Center for the Advancement of Public Action
Problems proliferate. From income inequality to climate change, from failing schools to failed states, from exiled histories to foreclosed futures, our present is beset by challenges. Many of these entrenched and emergent problems seem just beyond the scope of a liberal arts education. What might it mean to more directly orient the liberal arts around these complex problems, not just in contemplation of them but with a deliberate aim to intervene in them? How can artists, scholars, and scientists collaborate and contribute to finding effective solutions to these problems? How can the classroom be expanded to foster new linkages between thought and action, the classroom and the outside world? What new insights and capacities are now needed to enact meaningful change?
The Center for the Advancement of Public Action (CAPA) at Bennington College responds to the urgent problems of our current world, discovers what one needs to know to understand them, and acts to implement solutions. Rooted in the liberal arts with a commitment to public action, CAPA teaches the essential capacities needed to develop an educated and emboldened citizenry. Through initiatives and curriculum, CAPA leverages the classroom as a new kind of studio for innovation and informed change. With engaged scholarship, community partnerships, and creative problem-solving strategies that draw on the skills of conflict resolution, complex systems analysis, and research and design, CAPA addresses the issues of our time from a novel vantage point: action.
CAPA Initiatives are multi-year programs that respond to urgent problems in the world. The goal of CAPA Initiatives is to build publics—communities of interest and involvement—around pressing concerns. These initiatives creatively assemble the resources of Bennington College around a specific issue and connect them to external stakeholders and organizations. This includes courses from across disciplines at the college; extracurricular and Field Work Term opportunities for students; trainings and workshops for local and college community members; curated exhibitions and engaged social practices in art; conferences that convene stakeholders and advance new solutions; and publications or programs that extend the work of CAPA Initiatives into wider audiences. CAPA Initiatives are designed in collaboration with local, national, and/or international groups and result in public action to foster better infrastructure, enable and create sustainable design, and to promote human rights.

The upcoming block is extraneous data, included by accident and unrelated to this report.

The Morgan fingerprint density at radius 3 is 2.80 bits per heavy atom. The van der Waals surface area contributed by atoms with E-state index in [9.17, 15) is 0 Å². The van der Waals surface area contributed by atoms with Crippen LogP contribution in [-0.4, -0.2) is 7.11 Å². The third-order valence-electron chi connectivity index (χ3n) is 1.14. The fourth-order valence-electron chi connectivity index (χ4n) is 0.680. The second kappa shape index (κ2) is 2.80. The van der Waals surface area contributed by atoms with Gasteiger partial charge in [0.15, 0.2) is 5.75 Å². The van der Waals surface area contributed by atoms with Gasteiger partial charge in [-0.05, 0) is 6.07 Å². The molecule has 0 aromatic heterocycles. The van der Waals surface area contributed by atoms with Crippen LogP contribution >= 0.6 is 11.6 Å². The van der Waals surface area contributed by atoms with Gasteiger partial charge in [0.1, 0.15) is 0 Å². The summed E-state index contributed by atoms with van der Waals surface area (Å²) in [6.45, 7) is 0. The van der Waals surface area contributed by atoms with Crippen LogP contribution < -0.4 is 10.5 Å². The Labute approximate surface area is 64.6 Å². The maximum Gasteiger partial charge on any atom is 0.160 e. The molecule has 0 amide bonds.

By Izzy Mozer '19
What kind of world ARE we making? What kind of world SHOULD we be making? What kind of world CAN we be making? – Elizabeth Coleman, President Emeritus, founding director of CAPA
CAPA is housed in a state-of-the-art facility designed by award-winning architects Tod Williams and Billie Tsien. It blends the studio of the artist, the laboratory of the scientist, the think tank of the policymaker, and the town square of the citizen.